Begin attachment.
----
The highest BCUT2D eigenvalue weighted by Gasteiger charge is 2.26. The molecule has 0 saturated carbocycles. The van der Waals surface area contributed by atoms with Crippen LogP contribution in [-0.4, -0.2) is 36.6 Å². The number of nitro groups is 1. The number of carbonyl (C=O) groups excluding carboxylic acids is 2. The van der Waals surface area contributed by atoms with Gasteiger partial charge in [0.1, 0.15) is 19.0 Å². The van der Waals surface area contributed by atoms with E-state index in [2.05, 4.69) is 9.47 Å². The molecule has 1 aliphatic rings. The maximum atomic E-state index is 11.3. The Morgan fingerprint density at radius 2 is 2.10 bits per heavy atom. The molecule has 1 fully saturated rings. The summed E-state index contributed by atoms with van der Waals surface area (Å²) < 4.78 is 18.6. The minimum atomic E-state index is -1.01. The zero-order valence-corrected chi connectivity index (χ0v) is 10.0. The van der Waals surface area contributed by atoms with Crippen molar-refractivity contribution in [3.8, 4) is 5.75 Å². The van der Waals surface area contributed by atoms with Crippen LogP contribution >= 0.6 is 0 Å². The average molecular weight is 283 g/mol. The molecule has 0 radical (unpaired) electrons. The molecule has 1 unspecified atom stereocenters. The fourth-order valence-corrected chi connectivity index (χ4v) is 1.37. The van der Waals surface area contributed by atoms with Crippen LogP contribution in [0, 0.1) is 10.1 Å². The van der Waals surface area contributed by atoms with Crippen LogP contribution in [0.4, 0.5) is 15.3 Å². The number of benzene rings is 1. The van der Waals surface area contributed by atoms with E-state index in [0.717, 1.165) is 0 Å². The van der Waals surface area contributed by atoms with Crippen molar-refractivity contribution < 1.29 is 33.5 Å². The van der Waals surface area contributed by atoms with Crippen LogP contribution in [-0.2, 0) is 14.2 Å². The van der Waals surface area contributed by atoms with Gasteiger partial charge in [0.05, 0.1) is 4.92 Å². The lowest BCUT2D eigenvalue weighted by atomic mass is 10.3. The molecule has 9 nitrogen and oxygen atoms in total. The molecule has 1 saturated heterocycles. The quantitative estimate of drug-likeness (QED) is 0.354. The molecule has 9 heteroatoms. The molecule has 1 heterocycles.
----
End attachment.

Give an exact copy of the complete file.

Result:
The highest BCUT2D eigenvalue weighted by Gasteiger charge is 2.26. The molecule has 0 saturated carbocycles. The van der Waals surface area contributed by atoms with Crippen LogP contribution in [-0.4, -0.2) is 36.6 Å². The number of nitro groups is 1. The number of carbonyl (C=O) groups excluding carboxylic acids is 2. The van der Waals surface area contributed by atoms with Gasteiger partial charge in [0.1, 0.15) is 19.0 Å². The van der Waals surface area contributed by atoms with E-state index in [2.05, 4.69) is 9.47 Å². The molecule has 1 aliphatic rings. The maximum atomic E-state index is 11.3. The Morgan fingerprint density at radius 2 is 2.10 bits per heavy atom. The molecule has 1 fully saturated rings. The summed E-state index contributed by atoms with van der Waals surface area (Å²) < 4.78 is 18.6. The minimum atomic E-state index is -1.01. The zero-order valence-corrected chi connectivity index (χ0v) is 10.0. The van der Waals surface area contributed by atoms with Crippen molar-refractivity contribution in [3.8, 4) is 5.75 Å². The van der Waals surface area contributed by atoms with Crippen LogP contribution >= 0.6 is 0 Å². The average molecular weight is 283 g/mol. The molecule has 0 radical (unpaired) electrons. The molecule has 1 unspecified atom stereocenters. The fourth-order valence-corrected chi connectivity index (χ4v) is 1.37. The van der Waals surface area contributed by atoms with Crippen LogP contribution in [0, 0.1) is 10.1 Å². The van der Waals surface area contributed by atoms with Crippen LogP contribution in [0.4, 0.5) is 15.3 Å². The number of benzene rings is 1. The van der Waals surface area contributed by atoms with E-state index in [0.717, 1.165) is 0 Å². The van der Waals surface area contributed by atoms with Crippen molar-refractivity contribution < 1.29 is 33.5 Å². The van der Waals surface area contributed by atoms with Crippen LogP contribution in [-0.2, 0) is 14.2 Å². The van der Waals surface area contributed by atoms with Gasteiger partial charge in [0.05, 0.1) is 4.92 Å². The lowest BCUT2D eigenvalue weighted by atomic mass is 10.3. The molecule has 9 nitrogen and oxygen atoms in total. The molecule has 1 saturated heterocycles. The quantitative estimate of drug-likeness (QED) is 0.354. The molecule has 9 heteroatoms. The molecule has 1 heterocycles.